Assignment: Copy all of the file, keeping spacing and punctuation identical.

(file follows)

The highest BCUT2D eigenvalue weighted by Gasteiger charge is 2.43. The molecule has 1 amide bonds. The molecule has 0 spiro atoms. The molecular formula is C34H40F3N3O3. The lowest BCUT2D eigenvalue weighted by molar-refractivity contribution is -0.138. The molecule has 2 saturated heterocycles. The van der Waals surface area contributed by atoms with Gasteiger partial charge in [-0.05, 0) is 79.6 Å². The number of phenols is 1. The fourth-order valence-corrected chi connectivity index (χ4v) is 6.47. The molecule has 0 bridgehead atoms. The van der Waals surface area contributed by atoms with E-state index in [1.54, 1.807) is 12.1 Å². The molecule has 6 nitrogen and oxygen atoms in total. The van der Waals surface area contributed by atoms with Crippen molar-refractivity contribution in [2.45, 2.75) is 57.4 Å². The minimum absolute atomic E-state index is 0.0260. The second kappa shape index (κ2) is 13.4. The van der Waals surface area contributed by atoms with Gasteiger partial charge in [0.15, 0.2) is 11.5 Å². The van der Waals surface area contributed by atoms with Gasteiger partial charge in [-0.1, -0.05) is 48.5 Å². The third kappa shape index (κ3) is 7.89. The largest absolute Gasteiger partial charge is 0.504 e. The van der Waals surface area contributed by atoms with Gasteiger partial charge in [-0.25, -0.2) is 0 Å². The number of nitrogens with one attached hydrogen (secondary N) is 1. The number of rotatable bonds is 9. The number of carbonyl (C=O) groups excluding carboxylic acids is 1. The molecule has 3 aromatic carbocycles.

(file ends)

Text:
The highest BCUT2D eigenvalue weighted by Gasteiger charge is 2.43. The molecule has 1 amide bonds. The molecule has 0 spiro atoms. The molecular formula is C34H40F3N3O3. The lowest BCUT2D eigenvalue weighted by molar-refractivity contribution is -0.138. The molecule has 2 saturated heterocycles. The van der Waals surface area contributed by atoms with Gasteiger partial charge in [-0.05, 0) is 79.6 Å². The number of phenols is 1. The fourth-order valence-corrected chi connectivity index (χ4v) is 6.47. The molecule has 0 bridgehead atoms. The van der Waals surface area contributed by atoms with E-state index in [1.54, 1.807) is 12.1 Å². The molecule has 6 nitrogen and oxygen atoms in total. The van der Waals surface area contributed by atoms with Crippen molar-refractivity contribution in [2.45, 2.75) is 57.4 Å². The minimum absolute atomic E-state index is 0.0260. The second kappa shape index (κ2) is 13.4. The van der Waals surface area contributed by atoms with Gasteiger partial charge in [0.15, 0.2) is 11.5 Å². The van der Waals surface area contributed by atoms with Gasteiger partial charge in [-0.1, -0.05) is 48.5 Å². The third kappa shape index (κ3) is 7.89. The largest absolute Gasteiger partial charge is 0.504 e. The van der Waals surface area contributed by atoms with Gasteiger partial charge in [-0.25, -0.2) is 0 Å². The number of nitrogens with one attached hydrogen (secondary N) is 1. The number of rotatable bonds is 9. The number of carbonyl (C=O) groups excluding carboxylic acids is 1. The molecule has 3 aromatic carbocycles.